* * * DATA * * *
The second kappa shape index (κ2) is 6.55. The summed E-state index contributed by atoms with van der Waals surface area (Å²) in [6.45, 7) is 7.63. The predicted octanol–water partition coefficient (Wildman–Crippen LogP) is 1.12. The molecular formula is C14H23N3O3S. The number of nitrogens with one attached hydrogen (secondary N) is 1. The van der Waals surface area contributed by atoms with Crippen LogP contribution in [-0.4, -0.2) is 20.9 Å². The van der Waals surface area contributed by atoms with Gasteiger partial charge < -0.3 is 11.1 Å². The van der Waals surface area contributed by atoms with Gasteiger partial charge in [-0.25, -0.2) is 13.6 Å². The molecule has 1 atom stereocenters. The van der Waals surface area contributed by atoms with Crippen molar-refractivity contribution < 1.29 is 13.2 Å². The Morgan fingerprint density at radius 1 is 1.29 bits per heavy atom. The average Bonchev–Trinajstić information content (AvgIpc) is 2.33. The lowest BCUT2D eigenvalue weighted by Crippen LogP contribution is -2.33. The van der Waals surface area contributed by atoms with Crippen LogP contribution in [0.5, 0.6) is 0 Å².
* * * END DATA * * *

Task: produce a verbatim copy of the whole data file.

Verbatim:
The second kappa shape index (κ2) is 6.55. The summed E-state index contributed by atoms with van der Waals surface area (Å²) in [6.45, 7) is 7.63. The predicted octanol–water partition coefficient (Wildman–Crippen LogP) is 1.12. The molecular formula is C14H23N3O3S. The number of nitrogens with one attached hydrogen (secondary N) is 1. The van der Waals surface area contributed by atoms with Crippen LogP contribution in [-0.4, -0.2) is 20.9 Å². The van der Waals surface area contributed by atoms with Gasteiger partial charge < -0.3 is 11.1 Å². The van der Waals surface area contributed by atoms with Gasteiger partial charge in [-0.25, -0.2) is 13.6 Å². The molecule has 1 atom stereocenters. The van der Waals surface area contributed by atoms with Crippen molar-refractivity contribution < 1.29 is 13.2 Å². The Morgan fingerprint density at radius 1 is 1.29 bits per heavy atom. The average Bonchev–Trinajstić information content (AvgIpc) is 2.33. The lowest BCUT2D eigenvalue weighted by Crippen LogP contribution is -2.33. The van der Waals surface area contributed by atoms with Crippen LogP contribution in [0.5, 0.6) is 0 Å².